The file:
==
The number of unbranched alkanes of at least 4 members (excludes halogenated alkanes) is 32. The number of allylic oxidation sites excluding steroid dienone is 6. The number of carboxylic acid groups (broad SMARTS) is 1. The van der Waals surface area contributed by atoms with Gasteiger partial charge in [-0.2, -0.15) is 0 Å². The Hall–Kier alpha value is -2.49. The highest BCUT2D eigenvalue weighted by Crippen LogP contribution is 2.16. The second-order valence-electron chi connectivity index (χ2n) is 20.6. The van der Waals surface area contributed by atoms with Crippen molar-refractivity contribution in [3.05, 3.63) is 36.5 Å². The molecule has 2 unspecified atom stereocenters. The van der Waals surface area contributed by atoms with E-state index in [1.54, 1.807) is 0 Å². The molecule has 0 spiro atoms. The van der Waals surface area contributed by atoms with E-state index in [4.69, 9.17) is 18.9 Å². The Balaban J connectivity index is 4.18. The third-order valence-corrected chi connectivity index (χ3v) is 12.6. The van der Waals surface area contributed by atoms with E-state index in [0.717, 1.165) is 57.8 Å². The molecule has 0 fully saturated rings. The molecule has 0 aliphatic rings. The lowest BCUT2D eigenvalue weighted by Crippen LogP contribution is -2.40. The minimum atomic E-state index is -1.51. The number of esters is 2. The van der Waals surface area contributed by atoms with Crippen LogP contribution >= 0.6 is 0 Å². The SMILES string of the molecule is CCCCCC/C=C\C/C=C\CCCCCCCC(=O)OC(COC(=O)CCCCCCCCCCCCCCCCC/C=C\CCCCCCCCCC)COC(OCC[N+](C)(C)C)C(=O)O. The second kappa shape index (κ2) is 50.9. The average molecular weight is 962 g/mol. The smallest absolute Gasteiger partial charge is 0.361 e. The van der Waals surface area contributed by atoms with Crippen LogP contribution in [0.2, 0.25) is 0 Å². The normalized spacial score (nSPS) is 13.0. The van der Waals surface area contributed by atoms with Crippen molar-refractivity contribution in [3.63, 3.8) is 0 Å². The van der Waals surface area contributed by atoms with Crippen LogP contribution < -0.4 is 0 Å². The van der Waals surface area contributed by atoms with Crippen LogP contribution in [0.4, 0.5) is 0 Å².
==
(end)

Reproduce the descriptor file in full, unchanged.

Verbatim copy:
The number of unbranched alkanes of at least 4 members (excludes halogenated alkanes) is 32. The number of allylic oxidation sites excluding steroid dienone is 6. The number of carboxylic acid groups (broad SMARTS) is 1. The van der Waals surface area contributed by atoms with Gasteiger partial charge in [-0.2, -0.15) is 0 Å². The Hall–Kier alpha value is -2.49. The highest BCUT2D eigenvalue weighted by Crippen LogP contribution is 2.16. The second-order valence-electron chi connectivity index (χ2n) is 20.6. The van der Waals surface area contributed by atoms with Crippen molar-refractivity contribution in [3.05, 3.63) is 36.5 Å². The molecule has 2 unspecified atom stereocenters. The van der Waals surface area contributed by atoms with E-state index in [1.54, 1.807) is 0 Å². The molecule has 0 spiro atoms. The van der Waals surface area contributed by atoms with E-state index in [4.69, 9.17) is 18.9 Å². The Balaban J connectivity index is 4.18. The third-order valence-corrected chi connectivity index (χ3v) is 12.6. The van der Waals surface area contributed by atoms with E-state index in [0.717, 1.165) is 57.8 Å². The molecule has 0 fully saturated rings. The molecule has 0 aliphatic rings. The lowest BCUT2D eigenvalue weighted by Crippen LogP contribution is -2.40. The minimum atomic E-state index is -1.51. The number of esters is 2. The van der Waals surface area contributed by atoms with Crippen LogP contribution >= 0.6 is 0 Å². The SMILES string of the molecule is CCCCCC/C=C\C/C=C\CCCCCCCC(=O)OC(COC(=O)CCCCCCCCCCCCCCCCC/C=C\CCCCCCCCCC)COC(OCC[N+](C)(C)C)C(=O)O. The second kappa shape index (κ2) is 50.9. The average molecular weight is 962 g/mol. The smallest absolute Gasteiger partial charge is 0.361 e. The van der Waals surface area contributed by atoms with Crippen LogP contribution in [0.2, 0.25) is 0 Å². The normalized spacial score (nSPS) is 13.0. The van der Waals surface area contributed by atoms with Crippen molar-refractivity contribution in [3.63, 3.8) is 0 Å². The van der Waals surface area contributed by atoms with Crippen LogP contribution < -0.4 is 0 Å². The van der Waals surface area contributed by atoms with Crippen LogP contribution in [0.4, 0.5) is 0 Å².